A bunch of people feel that the mark of a good translation is the translator’s invisibility; others point to the ultimate invisibility of the source text. Still other translators speak of empathy, some of ruthlessness, and to the same end.

Julia Sherwood, the Czech half of a husband-and-wife team that translates into English, goes further still: the target text is like “a goulash or a soufflé prepared from locally available ingredients that comes out with a texture as stodgy or fluffy and that burns your palate or tickles your taste buds in the same way as the original.” Don’t try to unburn it.

Roman Jakobson went for elaborately described cheese, the cheesiest, the accuracy of the words and words and words required to capture the sensory totality of eating it, smelling it. Knowing it.

Back on the beach, the guys and their boards aren’t giving up: they’re picking them up in the sandy wake of the truck, laying them back in the bed. They are reloading the same boards in the same truck in the same wind in the same way.

The doves have found their lost loves and are growing quiet in the pines. Their mourning, even in another language, is recognizable. It rains briefly, tentatively; an arco iris yawns over the Atlantic. An errant dog—beautiful, a collie, perhaps abandoned by a family after being bought for the kids as a summer pet—chases every motor vehicle. The dog wants it so bad, and maybe this will be the one he catches. The wind is down and the men and their truck full of plastic boards have moved elsewhere with their nonchalance or their ham fists. I don’t know what to say about literary translation.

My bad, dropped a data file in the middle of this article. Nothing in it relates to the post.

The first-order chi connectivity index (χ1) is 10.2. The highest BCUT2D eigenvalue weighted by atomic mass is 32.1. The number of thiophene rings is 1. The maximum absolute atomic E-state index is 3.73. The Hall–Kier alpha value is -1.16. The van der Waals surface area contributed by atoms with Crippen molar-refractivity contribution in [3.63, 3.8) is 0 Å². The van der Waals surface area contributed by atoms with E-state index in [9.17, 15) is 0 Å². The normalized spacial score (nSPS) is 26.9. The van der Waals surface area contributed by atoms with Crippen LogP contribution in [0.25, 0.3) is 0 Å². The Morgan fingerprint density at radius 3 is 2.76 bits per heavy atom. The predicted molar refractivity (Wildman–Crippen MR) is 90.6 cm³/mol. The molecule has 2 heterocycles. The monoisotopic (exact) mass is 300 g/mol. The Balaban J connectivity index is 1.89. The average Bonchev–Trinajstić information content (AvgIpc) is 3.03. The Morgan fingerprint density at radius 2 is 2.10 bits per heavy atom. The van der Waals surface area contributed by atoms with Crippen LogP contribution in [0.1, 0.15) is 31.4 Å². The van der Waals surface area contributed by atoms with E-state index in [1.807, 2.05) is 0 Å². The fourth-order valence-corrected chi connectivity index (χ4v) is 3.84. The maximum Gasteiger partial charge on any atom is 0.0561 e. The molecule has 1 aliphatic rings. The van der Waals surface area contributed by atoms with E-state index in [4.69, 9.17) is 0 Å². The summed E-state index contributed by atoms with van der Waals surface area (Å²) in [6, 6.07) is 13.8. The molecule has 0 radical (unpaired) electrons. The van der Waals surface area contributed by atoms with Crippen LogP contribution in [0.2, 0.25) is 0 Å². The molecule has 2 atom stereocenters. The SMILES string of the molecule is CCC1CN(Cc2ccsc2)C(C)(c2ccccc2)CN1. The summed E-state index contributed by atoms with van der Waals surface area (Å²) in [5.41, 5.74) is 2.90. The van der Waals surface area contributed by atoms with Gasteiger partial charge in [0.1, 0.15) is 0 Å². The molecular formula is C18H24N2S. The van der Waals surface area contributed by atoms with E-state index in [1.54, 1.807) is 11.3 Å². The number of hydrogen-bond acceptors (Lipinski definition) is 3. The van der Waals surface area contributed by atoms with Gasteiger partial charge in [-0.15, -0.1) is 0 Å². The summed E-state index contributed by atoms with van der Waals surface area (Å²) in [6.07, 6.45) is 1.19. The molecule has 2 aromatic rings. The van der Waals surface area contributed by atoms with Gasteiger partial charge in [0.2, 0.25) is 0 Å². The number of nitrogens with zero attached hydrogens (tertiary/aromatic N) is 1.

Adapted from “Ways of Looking,” published in Culture in Transit: Translating the Literature of Quebec, edited by Sherry Simon. Copyright © 2020. Reprinted by permission of Véhicule Press.

Katia Grubisic
Katia Grubisic is a Montreal writer, editor, and translator.